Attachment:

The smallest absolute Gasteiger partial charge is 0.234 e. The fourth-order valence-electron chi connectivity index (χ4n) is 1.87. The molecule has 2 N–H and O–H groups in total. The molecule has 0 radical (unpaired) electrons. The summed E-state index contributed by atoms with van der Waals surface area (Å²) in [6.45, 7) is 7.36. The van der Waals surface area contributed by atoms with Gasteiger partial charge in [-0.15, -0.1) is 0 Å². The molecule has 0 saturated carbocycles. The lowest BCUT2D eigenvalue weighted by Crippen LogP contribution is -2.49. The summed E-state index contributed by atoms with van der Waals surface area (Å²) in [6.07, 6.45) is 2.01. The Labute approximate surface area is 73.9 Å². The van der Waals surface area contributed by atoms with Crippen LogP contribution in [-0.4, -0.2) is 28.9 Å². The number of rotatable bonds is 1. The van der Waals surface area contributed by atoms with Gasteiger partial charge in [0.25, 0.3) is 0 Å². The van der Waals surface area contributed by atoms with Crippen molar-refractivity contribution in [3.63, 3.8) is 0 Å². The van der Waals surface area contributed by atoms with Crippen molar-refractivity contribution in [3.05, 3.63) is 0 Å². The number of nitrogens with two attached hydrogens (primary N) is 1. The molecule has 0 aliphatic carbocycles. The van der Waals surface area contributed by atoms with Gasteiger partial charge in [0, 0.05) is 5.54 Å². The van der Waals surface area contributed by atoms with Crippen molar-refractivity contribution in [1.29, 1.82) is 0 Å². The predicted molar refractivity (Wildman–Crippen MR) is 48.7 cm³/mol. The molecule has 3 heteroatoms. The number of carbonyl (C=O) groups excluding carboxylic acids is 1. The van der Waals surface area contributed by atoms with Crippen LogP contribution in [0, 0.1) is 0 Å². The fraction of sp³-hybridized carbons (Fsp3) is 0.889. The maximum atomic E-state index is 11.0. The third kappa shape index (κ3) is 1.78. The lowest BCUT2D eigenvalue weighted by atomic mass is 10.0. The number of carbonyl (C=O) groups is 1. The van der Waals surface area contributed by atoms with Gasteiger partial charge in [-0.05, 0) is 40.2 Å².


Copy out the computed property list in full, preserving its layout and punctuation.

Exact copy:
The smallest absolute Gasteiger partial charge is 0.234 e. The fourth-order valence-electron chi connectivity index (χ4n) is 1.87. The molecule has 2 N–H and O–H groups in total. The molecule has 0 radical (unpaired) electrons. The summed E-state index contributed by atoms with van der Waals surface area (Å²) in [6.45, 7) is 7.36. The van der Waals surface area contributed by atoms with Gasteiger partial charge in [-0.15, -0.1) is 0 Å². The molecule has 0 saturated carbocycles. The lowest BCUT2D eigenvalue weighted by Crippen LogP contribution is -2.49. The summed E-state index contributed by atoms with van der Waals surface area (Å²) in [6.07, 6.45) is 2.01. The Labute approximate surface area is 73.9 Å². The van der Waals surface area contributed by atoms with Crippen LogP contribution in [-0.4, -0.2) is 28.9 Å². The number of rotatable bonds is 1. The van der Waals surface area contributed by atoms with Gasteiger partial charge in [0.25, 0.3) is 0 Å². The van der Waals surface area contributed by atoms with Crippen molar-refractivity contribution in [3.63, 3.8) is 0 Å². The van der Waals surface area contributed by atoms with Crippen molar-refractivity contribution in [3.05, 3.63) is 0 Å². The number of nitrogens with two attached hydrogens (primary N) is 1. The molecule has 0 aliphatic carbocycles. The van der Waals surface area contributed by atoms with Gasteiger partial charge in [0, 0.05) is 5.54 Å². The van der Waals surface area contributed by atoms with Crippen molar-refractivity contribution in [1.29, 1.82) is 0 Å². The predicted molar refractivity (Wildman–Crippen MR) is 48.7 cm³/mol. The molecule has 3 heteroatoms. The number of carbonyl (C=O) groups excluding carboxylic acids is 1. The van der Waals surface area contributed by atoms with Crippen LogP contribution in [0, 0.1) is 0 Å². The fraction of sp³-hybridized carbons (Fsp3) is 0.889. The maximum atomic E-state index is 11.0. The third kappa shape index (κ3) is 1.78. The lowest BCUT2D eigenvalue weighted by atomic mass is 10.0. The number of carbonyl (C=O) groups is 1. The van der Waals surface area contributed by atoms with Gasteiger partial charge in [-0.05, 0) is 40.2 Å².